Each "culture," if we may dignify the masses of the West or the collectives of the East with that name, was based upon vulgar materialism.
For one thing, Abram is called to leave the New York, the London, the Moscow of his day. He leaves the great empire of Babylon. He departs from the shadow of the Tower. Even his kindred, the bestowers of whatever prestige he might enjoy as a respected member of a large clan, he must leave behind. God will make of him a great nation: the greatness is in God's gift, not in Abram's attainment. "Unless the Lord build the house," says the Psalmist, "they labor in vain that build it."
The rest of Abram's story (soon to be called Ab-raham, Father of Many) is too long to deal with here. But several general observations are in order. Abraham is not Gilgamesh, conqueror of the cedar forest and pilgrim to the land of immortality. He is not Odysseus, man of many wiles, who fought on the windy plains of Troy. He is not Priam, with his fifty sons and fifty daughters. He is not Nimrod, mighty hunter, or Lamech, boastful murderer.
He is, by outward appearances, a rather ordinary old man, whose principal preoccupation is that his aged wife Sarah has borne him no children.
He does not seek the Legend. He seeks what Muggeridge called Life: a realm of quiet music, darkness, self-denial, suffering, and sanity. That is, Abraham is called again and again to leave behind the most precious thing in his possession: his own self.
The way of Abraham, the way of faith, cuts athwart the way of the world, just as the man himself traveled across one land after another, always essentially the stranger in a strange country. His story is trivial, in the world's eyes. And yet it is the essential story. It is the story of the Hebrew people, the Church, every prophet and every saint, and every muddling ordinary fellow casting an eye away from the Babel of his time.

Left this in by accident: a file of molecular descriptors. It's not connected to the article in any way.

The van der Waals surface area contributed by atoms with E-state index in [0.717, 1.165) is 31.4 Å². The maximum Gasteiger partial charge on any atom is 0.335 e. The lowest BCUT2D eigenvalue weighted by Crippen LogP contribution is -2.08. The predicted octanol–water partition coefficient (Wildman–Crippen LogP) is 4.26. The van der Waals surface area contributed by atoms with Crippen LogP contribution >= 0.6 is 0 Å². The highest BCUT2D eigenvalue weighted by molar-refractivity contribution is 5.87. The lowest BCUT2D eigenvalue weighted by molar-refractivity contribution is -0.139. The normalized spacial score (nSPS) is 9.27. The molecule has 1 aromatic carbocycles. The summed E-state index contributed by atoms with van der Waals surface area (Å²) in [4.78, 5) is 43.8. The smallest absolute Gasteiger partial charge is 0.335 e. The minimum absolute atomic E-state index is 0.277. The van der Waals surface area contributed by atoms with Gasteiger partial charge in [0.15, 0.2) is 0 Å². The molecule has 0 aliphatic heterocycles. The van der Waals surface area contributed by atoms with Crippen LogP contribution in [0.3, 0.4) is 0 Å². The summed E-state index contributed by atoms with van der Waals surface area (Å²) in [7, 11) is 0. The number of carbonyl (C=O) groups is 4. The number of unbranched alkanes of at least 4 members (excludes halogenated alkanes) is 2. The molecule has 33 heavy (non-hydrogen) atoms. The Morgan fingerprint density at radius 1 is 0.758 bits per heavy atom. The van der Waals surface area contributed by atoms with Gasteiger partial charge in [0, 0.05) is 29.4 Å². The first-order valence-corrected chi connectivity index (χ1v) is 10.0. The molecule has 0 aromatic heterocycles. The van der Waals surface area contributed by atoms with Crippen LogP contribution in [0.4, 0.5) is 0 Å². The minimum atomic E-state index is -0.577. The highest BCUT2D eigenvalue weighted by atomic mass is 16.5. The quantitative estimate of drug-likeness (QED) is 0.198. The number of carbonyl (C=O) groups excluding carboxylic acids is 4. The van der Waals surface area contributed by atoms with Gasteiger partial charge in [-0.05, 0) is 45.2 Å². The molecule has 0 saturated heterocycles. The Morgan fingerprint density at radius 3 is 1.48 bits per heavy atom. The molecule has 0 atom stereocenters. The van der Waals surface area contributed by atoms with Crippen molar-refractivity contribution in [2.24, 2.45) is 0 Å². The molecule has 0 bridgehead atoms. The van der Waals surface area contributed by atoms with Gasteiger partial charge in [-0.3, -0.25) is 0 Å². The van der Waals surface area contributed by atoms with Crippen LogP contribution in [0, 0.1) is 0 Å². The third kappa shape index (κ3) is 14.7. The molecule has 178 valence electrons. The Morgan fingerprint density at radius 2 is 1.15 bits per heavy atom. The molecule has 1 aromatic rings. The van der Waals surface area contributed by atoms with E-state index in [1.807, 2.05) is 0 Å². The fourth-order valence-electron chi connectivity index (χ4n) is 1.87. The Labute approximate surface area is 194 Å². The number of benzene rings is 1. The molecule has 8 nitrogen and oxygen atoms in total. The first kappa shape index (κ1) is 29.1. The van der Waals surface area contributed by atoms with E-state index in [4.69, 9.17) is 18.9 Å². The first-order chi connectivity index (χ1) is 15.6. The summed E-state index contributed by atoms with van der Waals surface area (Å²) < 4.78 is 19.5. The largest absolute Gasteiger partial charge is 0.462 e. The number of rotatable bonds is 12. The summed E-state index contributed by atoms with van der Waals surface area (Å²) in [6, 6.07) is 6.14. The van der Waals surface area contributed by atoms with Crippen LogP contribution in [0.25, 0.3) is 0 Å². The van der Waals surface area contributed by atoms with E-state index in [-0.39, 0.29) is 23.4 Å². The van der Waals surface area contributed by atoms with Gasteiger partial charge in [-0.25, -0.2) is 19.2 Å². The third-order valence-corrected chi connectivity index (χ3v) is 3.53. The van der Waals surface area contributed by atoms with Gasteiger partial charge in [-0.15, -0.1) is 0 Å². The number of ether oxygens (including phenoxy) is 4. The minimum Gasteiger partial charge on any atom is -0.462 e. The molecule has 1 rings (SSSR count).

And note the astounding fulfillment. The promise of this ancient text has come to pass: in Abraham all peoples have been blessed. Every empire the world has ever known has been reduced to dust.
Father Abraham abides. The God of Abraham has made it so.
Anthony Esolen. "The Key that Fits the Lock, Part Six." The Catholic Thing (September 26, 2012).
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Anthony Esolen is a professor of English at Providence College. He is the author of Life Under Compulsion: Ten Ways to Destroy the Humanity of Your Child, The Beauty of the Word: A Running Commentary on the Roman Missal, Reclaiming Catholic Social Teaching, Reflections on the Christian Life, Ten Ways to Destroy the Imagination of Your Child, Ironies of Faith: Laughter at the Heart of Christian Literature, The Politically Incorrect Guide to Western Civilization, and is the translator of several epic poems of the West, including Lucretius' On the Nature of Things: de Rerum Natura, Tasso's Gerusalemme liberata, and the three volumes of Dante's Divine Comedy: Inferno, Purgatory, and Paradise. A graduate of Princeton and the University of North Carolina, Esolen is proficient in Latin, Italian, Anglo-Saxon, French, German and Greek. He lives in Rhode Island with his wife Debra and their two children. Anthony Esolen is a member of the advisory board of the Catholic Education Resource Center.Copyright © 2012 The Catholic Thing